Leonard said his mother managed to raise four boys without bringing them into that kind of life.

"Women didn't get credit for that a lot," he said. "It's an emotional war she waged every day. She survived it and moved on."

Heart-felt tales

In the book, Leonard shares times when his mother curses, shows her fear of heights or enjoys a drink. He said a narrow-minded person would say she has no class.

But he wanted to put all of those traits in the story so the reader realizes that is how his mother fights the battle.

Leonard allowed his children and wife to read parts of the book in advance. But he did not let his parents see it before publication, concerned they would fear being judged harshly by others. But when Jack Leonard first read the book, tears rolled down his cheek.

"He said, 'I'm so happy people will know about my mom and dad,'" Mike Leonard said.

The book is not all heart-heavy emotions. The Leonards also share many funny moments during the journey -- particularly as Jack breaks into song -- that are shared in the book.

"We laugh at life. It's an easy target. We did it all the time growing up. We did it all the time in the RV," he said.

Leonard chose to add a DVD to the book, giving readers a behind-the-scenes look at the trip. He said he did not want people who read the book to think he exaggerated anything.

"I wasn't exaggerating. My parents are like that," he said.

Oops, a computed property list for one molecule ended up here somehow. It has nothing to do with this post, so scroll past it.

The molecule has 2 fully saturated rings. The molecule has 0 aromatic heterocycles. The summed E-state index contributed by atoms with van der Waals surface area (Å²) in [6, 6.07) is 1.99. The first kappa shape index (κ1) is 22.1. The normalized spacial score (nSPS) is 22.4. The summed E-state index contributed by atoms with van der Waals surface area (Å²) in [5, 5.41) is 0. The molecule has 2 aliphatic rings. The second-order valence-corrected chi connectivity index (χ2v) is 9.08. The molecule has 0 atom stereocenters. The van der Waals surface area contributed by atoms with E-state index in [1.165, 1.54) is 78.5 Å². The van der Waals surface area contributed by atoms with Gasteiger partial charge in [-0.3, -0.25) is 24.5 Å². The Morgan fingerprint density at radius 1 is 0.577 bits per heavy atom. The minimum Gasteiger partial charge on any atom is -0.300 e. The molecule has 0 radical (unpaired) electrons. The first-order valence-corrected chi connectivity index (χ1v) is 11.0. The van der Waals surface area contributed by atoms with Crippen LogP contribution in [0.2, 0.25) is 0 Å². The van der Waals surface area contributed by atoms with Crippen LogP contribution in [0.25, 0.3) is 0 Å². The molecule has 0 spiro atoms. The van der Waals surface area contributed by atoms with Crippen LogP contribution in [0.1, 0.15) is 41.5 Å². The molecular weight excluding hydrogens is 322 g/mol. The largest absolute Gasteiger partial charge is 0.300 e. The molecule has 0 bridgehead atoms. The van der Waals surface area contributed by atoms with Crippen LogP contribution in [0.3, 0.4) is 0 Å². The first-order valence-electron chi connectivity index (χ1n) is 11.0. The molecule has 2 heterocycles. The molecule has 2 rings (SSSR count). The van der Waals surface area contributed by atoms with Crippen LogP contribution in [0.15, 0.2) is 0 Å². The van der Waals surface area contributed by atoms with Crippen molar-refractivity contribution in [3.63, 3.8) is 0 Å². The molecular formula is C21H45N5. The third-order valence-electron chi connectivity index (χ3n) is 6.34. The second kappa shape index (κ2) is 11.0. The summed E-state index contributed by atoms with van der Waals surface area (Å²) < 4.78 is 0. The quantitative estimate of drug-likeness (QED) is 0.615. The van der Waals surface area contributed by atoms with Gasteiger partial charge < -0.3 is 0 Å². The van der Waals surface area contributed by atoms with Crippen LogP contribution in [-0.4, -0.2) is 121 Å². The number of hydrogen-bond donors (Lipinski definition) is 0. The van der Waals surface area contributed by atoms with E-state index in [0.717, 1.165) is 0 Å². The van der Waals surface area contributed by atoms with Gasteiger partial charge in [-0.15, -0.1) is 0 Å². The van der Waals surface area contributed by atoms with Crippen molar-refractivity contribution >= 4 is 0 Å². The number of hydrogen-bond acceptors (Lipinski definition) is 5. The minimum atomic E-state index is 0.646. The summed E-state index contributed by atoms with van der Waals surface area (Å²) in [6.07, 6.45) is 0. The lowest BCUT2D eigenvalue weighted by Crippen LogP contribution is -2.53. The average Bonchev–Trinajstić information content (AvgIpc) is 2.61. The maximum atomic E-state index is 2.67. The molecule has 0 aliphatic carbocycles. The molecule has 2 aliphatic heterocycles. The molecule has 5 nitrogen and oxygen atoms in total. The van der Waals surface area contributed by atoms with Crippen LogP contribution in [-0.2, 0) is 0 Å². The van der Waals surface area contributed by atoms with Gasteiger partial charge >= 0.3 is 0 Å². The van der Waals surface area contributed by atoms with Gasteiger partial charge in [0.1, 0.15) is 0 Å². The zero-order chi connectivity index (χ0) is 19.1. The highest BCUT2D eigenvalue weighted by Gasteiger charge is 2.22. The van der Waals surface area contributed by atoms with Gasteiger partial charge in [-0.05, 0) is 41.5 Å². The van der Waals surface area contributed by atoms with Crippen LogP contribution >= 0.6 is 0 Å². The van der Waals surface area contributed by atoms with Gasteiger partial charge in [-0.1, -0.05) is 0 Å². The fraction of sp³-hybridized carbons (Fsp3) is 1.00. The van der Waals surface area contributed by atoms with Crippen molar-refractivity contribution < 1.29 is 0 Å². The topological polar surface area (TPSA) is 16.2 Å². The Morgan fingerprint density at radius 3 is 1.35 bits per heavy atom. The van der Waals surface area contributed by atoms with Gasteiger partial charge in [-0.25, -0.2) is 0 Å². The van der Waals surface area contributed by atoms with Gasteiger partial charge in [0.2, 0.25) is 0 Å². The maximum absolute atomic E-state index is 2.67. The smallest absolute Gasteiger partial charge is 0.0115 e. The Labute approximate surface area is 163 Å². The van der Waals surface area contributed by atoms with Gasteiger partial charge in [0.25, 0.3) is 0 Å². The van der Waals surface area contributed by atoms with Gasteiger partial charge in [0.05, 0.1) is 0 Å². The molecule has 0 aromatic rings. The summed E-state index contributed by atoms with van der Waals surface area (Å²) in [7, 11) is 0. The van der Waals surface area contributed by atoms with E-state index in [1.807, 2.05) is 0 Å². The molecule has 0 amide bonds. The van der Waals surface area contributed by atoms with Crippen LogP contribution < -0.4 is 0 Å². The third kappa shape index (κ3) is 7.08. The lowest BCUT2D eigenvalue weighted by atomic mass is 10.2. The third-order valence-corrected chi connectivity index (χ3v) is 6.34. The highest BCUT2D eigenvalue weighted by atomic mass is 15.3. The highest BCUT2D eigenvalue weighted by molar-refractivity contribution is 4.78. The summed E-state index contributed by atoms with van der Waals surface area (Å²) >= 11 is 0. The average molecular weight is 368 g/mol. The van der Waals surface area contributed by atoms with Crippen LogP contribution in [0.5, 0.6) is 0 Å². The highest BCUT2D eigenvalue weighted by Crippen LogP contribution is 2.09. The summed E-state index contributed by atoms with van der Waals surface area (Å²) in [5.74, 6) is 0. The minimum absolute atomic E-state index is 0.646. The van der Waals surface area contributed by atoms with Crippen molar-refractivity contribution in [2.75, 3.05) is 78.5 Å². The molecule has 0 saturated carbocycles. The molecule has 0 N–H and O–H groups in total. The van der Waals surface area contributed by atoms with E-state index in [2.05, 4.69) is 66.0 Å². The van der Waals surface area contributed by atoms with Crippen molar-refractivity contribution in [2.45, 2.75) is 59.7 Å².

Leonard the author

Leonard has served as a feature reporter for NBC news for 25 years.

But the 58-year-old Winnetka resident is not the type to be impressed with his newest role as author. He attributes that trait to his parents.

His family will not let him focus on his new role, either, adding his daughter Kerry has given him the title "authoress."

"No one in my family will let me get carried away with it," he said. "But I am respectful of it because it was really hard to do."

But the process of writing the book was gratifying, Leonard said, because he told the story not for financial reasons, but to talk about the human condition.

"When I hear you got it right, it's way better to hear that than some guy from the New York Times giving a four-star review," he said.

Leonard said his literary agent suggested writing the book after the series aired. Not only did he share the experiences of the trip, but the book also brought Leonard back to his childhood and helped open his parents' lives.